the period leading up to them leaving and afterwards, plus there are issues related to whether they are leaving or being pushed.

This is no small concern, after all 40% of workers will start looking for a new job within the first half of this year, and 69% say they’re already been looking, at least keeping an eye out for opportunities. Meanwhile, people are habitually changing jobs on a regular basis, with 25- to 34-year-olds currently holding their jobs for an average 2.7 years, down from 3 years in 1983.

A Different Take on Human Capital?

A Different Take on Human Capital?

Other issues include knowledge management. You have perhaps trained those leaving, and certainly added to the skill-base they take with them. They are taking that knowledge with them, and your organization is left with the job of replenishing or salvaging what you can of their knowledge before they leave.

People leaving is also a recruitment issue about how well staff are retained, and what people say about you when they leave. Disgruntled employees and ex-employees can put off a lot of talent.

There are doubtless many other reasons you can think of why keeping your best employees is a jolly good idea, but let’s look at the role internal communications can play in doing just that, by following a five step programme.

  1. Involvement: having an internal communications approach which involves employees keeps their sense of belonging, and has the added attraction of making it harder for them to make a break. However, it’s not happyemployees you want (though it’s nice when they’re happy), but engaged and involved employees.
  2. Value: valuing employees, not just financially but in terms of what they contribute, goes a long way and has to move beyond the rhetoric of “values” to provide the support to help employees value each other in their day-to-day work through their words and actions.
  3. Work/Life balance: promoting a work/life balance and supporting leisure or rest away from work communicates values far more than any campaign slogan can achieve. The boasts of “look how hard I’m working!” or “I was working until 2am!” are not attitudes that play out so well today, and behaving in this way can be counterproductive in any case.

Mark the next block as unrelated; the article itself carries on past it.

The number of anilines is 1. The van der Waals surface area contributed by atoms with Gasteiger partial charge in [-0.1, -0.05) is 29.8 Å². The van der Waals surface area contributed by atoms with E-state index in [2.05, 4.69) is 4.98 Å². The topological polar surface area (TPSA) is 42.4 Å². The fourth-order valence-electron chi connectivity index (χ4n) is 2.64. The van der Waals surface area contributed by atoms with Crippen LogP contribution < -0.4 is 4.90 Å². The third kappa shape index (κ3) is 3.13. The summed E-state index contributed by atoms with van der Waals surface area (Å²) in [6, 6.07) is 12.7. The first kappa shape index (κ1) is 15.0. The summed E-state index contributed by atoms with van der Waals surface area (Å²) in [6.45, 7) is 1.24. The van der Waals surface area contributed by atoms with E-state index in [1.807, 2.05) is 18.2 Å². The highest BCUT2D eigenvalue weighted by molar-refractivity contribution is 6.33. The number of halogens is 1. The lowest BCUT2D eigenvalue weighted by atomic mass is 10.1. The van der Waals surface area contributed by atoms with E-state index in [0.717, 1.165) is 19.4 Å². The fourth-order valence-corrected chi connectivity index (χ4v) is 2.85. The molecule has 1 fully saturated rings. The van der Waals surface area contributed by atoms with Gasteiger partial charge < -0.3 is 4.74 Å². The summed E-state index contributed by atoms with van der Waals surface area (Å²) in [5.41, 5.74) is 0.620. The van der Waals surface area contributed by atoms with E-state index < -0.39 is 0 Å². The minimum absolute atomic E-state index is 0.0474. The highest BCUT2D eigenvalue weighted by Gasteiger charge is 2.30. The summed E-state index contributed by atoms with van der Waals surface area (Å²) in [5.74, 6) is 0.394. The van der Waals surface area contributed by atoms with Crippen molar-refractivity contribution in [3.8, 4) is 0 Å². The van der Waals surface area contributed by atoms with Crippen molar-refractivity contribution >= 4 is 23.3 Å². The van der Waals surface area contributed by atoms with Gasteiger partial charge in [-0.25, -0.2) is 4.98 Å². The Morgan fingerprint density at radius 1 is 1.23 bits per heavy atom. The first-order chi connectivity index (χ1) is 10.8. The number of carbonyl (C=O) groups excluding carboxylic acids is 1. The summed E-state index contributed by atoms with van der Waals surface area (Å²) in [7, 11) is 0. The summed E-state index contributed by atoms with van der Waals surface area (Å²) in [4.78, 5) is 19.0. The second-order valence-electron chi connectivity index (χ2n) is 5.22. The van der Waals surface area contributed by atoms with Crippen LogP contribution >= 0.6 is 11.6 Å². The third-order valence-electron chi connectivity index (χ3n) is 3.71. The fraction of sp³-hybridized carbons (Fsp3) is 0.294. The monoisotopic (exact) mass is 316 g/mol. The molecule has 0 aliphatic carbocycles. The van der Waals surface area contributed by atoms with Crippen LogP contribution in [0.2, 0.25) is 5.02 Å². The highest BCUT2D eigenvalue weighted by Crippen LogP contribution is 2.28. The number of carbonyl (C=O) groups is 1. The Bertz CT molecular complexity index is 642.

4. Reward: it’s one thing to advocate reward, it’s another to do so effectively. This is not just about pay packets, people feel rewarded in many ways at work. Company awards, recognition in the internal magazine, a chance to speak at the company annual staff meeting are among the various ways you can communicate reward. People are rewarded not just by money but also by their experience of being an employee, and this is often forgotten.
  5. The path ahead: how inspiring are your internal communications? Do they tell the story of what your organization is doing? If employees can visualize their future in the organization they are more likely to stay.

As with all things, internal communications overlaps with other functions when you look at the implications of this five-step programme, but one value you can offer immediately is to start the dialogue internally that can shape the future.

How to Communicate Internally for Success in a Merger – Part 1

The truth, and the context we need to consider, is that there is no such thing as a merger. There are only hostile and friendly takeovers.